As the only remaining presidential candidate from the 2016 primary who has yet to endorse GOP nominee Donald Trump, Republican Gov. John Kasich of Ohio appears to be positioning himself for a presidential run in 2020.
Kasich will have ended his term as a governor by January 2019, when he will be only 66-years-old, making his timeline to mount another presidential campaign feasible.
The Ohio governor had contended for the GOP nomination for the 2016 election, but ultimately dropped out of the race on May 4, according to TIME. He was the last competitor to exit the race, leaving Trump unchallenged.
"You see, I have always said that the Lord has a purpose for me as he has for everyone, and as I suspend my campaign today, I have renewed faith, deeper faith that the Lord will show me the way forward and fulfill the purpose of my life," Kasich said at the time.
Since his concession speech, Kasich has been maneuvering openly, while other GOP presidential hopefuls have been hiding from the spotlight. In September, the Ohio governor met with President Barack Obama to support the Trans-Pacific Partnership, according to Advanced Ohio.
While Trump and Democratic presidential nominee Hillary Clinton have publicly opposed TPP, Kasich has joined Obama in promoting the trade deal. Kasich has distinguished himself from the major nominees by wholeheartedly embracing trade.
In the same month, Kasich joined former defense secretary Robert Gates in attending the U.S. Global Leadership Coalition, a foreign policy forum held in Columbus, Ohio.
The forum found that trade has been a key economic power in Kasich’s state. The coalition stated that, in 2015, “Ohio exported $50.7 billion in goods and services overseas, and trade supported more than one in five local jobs.”
Kasich has also signaled that he hopes to be a forward-thinking Republican on energy policy, threatening to veto any bills from state GOP lawmakers that would reduce the benchmarks for solar and wind power the state produces.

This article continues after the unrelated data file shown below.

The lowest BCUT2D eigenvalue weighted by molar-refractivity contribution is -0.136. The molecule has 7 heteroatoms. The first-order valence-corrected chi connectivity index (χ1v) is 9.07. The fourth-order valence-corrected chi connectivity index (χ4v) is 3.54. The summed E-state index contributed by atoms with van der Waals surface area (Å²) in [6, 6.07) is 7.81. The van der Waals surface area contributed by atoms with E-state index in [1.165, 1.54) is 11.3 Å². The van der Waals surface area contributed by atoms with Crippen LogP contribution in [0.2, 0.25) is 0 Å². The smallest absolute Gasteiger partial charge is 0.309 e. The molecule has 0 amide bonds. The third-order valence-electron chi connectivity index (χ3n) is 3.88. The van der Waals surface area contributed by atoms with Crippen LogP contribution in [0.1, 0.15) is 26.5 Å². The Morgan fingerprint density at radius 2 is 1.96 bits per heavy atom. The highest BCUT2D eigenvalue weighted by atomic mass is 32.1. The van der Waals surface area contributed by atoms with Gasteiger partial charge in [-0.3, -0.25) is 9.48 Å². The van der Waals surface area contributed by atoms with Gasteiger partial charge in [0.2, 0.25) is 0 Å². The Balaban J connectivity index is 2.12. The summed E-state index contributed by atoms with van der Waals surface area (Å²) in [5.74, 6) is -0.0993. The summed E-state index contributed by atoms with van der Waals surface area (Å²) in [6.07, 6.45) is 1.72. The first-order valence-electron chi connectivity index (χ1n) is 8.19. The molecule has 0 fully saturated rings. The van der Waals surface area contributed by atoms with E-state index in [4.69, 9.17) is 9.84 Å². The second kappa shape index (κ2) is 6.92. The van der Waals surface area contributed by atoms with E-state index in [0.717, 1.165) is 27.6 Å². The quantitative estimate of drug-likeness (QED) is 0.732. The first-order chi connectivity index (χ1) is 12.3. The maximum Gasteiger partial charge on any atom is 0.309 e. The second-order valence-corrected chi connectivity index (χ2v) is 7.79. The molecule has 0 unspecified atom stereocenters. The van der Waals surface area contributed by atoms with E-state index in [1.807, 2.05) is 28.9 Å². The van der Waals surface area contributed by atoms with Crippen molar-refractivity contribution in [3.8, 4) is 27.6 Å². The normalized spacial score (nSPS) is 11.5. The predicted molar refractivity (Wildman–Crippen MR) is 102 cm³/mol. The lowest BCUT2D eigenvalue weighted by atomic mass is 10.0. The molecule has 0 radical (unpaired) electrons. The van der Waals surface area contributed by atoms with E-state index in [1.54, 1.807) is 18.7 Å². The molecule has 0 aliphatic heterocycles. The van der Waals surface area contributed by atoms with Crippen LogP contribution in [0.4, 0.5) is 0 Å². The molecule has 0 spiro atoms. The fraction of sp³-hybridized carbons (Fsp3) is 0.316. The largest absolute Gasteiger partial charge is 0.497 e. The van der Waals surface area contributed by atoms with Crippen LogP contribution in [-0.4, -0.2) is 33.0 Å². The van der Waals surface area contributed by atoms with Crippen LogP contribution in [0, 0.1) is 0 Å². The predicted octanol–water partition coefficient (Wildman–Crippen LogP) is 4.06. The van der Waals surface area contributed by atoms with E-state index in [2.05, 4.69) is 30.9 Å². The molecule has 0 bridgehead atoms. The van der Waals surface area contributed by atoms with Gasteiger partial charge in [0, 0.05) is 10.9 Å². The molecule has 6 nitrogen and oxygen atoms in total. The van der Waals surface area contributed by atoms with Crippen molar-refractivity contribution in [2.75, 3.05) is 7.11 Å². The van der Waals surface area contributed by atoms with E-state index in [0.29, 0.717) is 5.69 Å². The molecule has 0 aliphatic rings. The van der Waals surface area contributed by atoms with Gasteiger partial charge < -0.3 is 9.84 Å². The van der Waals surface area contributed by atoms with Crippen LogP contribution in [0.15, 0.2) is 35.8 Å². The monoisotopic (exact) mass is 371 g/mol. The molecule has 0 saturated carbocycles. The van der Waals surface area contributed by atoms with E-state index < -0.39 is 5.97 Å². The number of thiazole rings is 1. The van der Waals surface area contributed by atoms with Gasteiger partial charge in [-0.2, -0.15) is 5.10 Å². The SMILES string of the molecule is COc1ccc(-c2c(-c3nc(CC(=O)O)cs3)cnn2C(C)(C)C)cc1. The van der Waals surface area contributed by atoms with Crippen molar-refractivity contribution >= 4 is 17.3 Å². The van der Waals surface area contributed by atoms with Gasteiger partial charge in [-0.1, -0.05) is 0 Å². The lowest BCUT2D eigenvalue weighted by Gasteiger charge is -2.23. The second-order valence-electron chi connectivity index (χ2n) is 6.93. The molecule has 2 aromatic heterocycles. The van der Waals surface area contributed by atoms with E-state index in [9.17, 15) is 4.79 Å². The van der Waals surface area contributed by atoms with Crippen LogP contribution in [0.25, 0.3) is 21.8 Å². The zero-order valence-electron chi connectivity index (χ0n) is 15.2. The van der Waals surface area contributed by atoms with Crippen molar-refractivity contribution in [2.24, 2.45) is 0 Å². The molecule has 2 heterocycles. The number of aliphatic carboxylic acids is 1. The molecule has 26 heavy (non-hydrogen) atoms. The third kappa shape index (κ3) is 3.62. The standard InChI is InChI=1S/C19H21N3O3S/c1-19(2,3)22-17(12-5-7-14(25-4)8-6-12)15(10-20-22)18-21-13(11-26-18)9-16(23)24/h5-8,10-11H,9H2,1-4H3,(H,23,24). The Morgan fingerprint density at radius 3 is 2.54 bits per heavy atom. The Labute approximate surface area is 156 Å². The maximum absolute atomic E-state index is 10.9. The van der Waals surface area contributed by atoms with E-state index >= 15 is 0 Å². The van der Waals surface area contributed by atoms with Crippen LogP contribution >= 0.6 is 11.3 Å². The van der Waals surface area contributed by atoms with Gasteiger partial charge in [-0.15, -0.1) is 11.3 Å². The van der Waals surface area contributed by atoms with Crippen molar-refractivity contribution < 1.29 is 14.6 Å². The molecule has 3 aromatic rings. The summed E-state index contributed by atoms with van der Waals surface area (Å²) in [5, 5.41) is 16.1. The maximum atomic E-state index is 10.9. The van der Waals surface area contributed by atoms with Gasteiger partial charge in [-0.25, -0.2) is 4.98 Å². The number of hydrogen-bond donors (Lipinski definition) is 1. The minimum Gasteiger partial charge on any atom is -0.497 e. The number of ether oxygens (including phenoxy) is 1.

The Ohio governor has also distinguished himself from the rest of the GOP primary contenders by still refusing to endorse Trump. Kasich has traded verbal blows with the Republican National Committee chair Reince Priebus over his refusal to endorse the current GOP nominee.
After Priebus signaled that Kasich and other Republican lawmakers could face future campaign penalties from the RNC if they continue to snub Trump, the Ohio governor’s chief strategist fired back, the Cincinnati Enquirer reports.
“Reince should be thanking the Governor for standing for an inclusive, conservative vision that can actually win a national election and improve our country,” said strategist John Weaver.
Kasich’s mingling with The White House and his refusal to back the GOP nominee signals that the governor may be betting on Trump losing in November, setting him up for a 2020 run against an incumbent President Hillary Clinton.
The Ohio governor almost didn’t have to play the long game. In July, before Trump picked Republican Gov. Mike Pence of Indiana as his running mate, his campaign had allegedly reached out to Kasich with the job offer.
While Kasich never personally spoke with the Trump campaign, he confirmed that Donald Trump Jr. had offered the vice presidential nomination to him, telling his staffers that he would be put in charge of both domestic and foreign policy.
“That’s what one of them has told me, yes,” Kasich told CNN in August. “I never considered it … I’d be the worst vice president. I have too many opinions.”
While Kasich may not view himself as an effective running mate, he may have designs to be commander-in-chief.